• See house analogy a couple slides back

    Network Design


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    Network Architecture

    • The design of a network is more detailed, technology- and location-specific description than its architecture

    • Component architectures describe the hardware and software mechanisms needed to make a type of function work

      • Each component is sort of a subsystem; so we’ll need to understand how they work together

    Network Design


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    Network Functions

    • The key functions are

      • Addressing and routing

      • Network management

      • Performance

      • Security

    • Functions may also include storage and infrastructure, but we’ll focus on other ones

    • Making this work may require trade-offs!

    Network Design


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    Basic Design Rules: Regions

    • Divide the network into regions, based on similar traffic flows

      • Edges (access regions) are where flows start or stop

      • Distribution regions are where flows collect and terminate (app or storage servers)

      • Core (backbone) regions let collections of flows pass through

      • External interfaces (DMZs) collect flows leaving or entering the network from outside

    Network Design


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    Addressing/Routing

    • Addressing applies MAC or IP addresses for devices

    • Routing establishes connectivity within and between networks

    • This component architecture defines how user and management flows are forwarded, and how hierarchy & interconnectivity are balanced in subnets

    Network Design


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    Addressing/Routing

    • Mechanisms for this architecture could be

      • Addressing: subnetting, supernetting, dynamic vs private addressing, VLANs, IP v4 versus v6, NAT

      • Routing: CIDR, mobile IP, multicast, and various routing protocols (BGP, RIP, etc.), establish routing policies

    • Notice at the architecture level we’re just choosing the types of mechanisms, not deciding exact structures

    Network Design


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    Network Management Arch.

    • This decides how the network will be monitored and managed

    • Types of mechanisms include

      • Monitoring, instrumentation, configuration, security management components, does mgmt data flow in band or out?, how centralized is mgmt?, mgmt capacity needs, duplicate mgmt mechanisms, MIB selection

    Network Design


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    Performance Architecture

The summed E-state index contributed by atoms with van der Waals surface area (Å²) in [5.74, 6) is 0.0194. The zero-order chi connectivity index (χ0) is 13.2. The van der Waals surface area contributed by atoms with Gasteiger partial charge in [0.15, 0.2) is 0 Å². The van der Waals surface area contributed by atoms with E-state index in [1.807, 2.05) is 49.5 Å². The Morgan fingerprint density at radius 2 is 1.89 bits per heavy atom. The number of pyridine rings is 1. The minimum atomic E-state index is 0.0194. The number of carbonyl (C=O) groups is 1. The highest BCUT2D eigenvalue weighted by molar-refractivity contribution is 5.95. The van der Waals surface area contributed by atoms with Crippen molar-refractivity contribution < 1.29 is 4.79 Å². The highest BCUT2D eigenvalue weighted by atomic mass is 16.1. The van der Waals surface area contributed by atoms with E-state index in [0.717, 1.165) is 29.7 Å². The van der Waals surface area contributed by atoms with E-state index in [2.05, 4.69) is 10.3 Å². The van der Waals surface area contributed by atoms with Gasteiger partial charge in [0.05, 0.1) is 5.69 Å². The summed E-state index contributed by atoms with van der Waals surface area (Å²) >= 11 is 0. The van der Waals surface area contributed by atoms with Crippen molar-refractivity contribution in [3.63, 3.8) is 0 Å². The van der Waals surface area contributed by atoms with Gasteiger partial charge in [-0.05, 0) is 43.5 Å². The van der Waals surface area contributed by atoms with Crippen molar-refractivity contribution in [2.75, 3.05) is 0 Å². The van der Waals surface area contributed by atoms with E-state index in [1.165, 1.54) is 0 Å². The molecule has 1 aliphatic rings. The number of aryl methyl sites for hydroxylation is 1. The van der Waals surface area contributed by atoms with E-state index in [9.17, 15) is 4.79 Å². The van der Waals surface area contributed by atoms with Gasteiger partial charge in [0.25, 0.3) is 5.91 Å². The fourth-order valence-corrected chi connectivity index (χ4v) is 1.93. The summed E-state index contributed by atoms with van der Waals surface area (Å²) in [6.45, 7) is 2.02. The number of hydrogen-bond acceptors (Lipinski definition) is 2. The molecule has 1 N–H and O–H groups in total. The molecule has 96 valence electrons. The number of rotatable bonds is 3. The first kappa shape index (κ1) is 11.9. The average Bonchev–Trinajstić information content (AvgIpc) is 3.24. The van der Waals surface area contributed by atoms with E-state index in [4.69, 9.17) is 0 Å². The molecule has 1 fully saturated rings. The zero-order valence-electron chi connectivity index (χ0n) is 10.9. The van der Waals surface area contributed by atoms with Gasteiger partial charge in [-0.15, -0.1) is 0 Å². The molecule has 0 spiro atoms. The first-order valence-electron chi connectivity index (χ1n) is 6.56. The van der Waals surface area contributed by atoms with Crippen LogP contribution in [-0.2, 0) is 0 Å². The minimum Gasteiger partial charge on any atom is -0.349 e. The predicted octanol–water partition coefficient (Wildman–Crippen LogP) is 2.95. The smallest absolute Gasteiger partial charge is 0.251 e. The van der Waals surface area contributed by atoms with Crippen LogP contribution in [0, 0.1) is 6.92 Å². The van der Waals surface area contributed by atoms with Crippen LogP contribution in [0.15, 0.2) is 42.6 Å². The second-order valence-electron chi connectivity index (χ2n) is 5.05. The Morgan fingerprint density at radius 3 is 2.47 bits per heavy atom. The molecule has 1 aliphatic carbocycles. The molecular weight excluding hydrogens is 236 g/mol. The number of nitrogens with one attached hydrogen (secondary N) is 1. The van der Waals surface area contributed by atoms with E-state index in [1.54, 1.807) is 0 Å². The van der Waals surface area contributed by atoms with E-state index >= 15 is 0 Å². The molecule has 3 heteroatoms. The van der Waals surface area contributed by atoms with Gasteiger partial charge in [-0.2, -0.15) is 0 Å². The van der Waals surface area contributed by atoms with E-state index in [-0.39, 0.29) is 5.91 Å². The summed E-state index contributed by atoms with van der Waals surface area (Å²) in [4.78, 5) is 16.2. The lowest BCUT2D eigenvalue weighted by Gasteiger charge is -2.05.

• This component defines how network performance will be established and managed

      • Defines how network resources are allocated to users, apps, and devices

      • Capacity planning, traffic engineering, QoS, access control, SLAs, policies, resource mgmt

      • Balances end-to-end vs per-link prioritization

      • DiffServ vs IntServ

    Network Design


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    Security Architecture

    • How do you protect system resources and data from theft, damage, DoS, and unauthorized access?

      • VPN, encryption, firewalls, routing filters, NAT

      • Threat analysis, physical vs app security

    • Define security zones (cells) for different levels of security

    • Affects how other architectural components can interact with each other

    Network Design


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    Reference Architecture

    • All these components need to be reconciled with each other

      • Can add key req’ts and chosen mechanisms to flow diagram

      • Prioritize mechanisms and how they interact

    • The Reference Architecture is the collection of all the component architectures

    Network Design


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    Reference Architecture

    • Req’ts dictate which components are favored, if any

    Network Design


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    Architectural Models

    • Models for network architecture can be based on topology, flow, or functionality

      • Generally more than one model is needed

      • Often start with topology model and add other(s)

    • Topology models are mainly

      • The WAN/MAN/LAN model – basic hierarchical structure

      • The core/distribution/access model – think of getting videos from CNN

    Network Design


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    Topology Models

    Network Design


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    Flow Models

    • We’ve already seen these (slides 84-87)

      • Peer-to-peer

      • Client-server

      • Hierarchical client-server

      • Distributed-computing

    Network Design


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    Functionality Models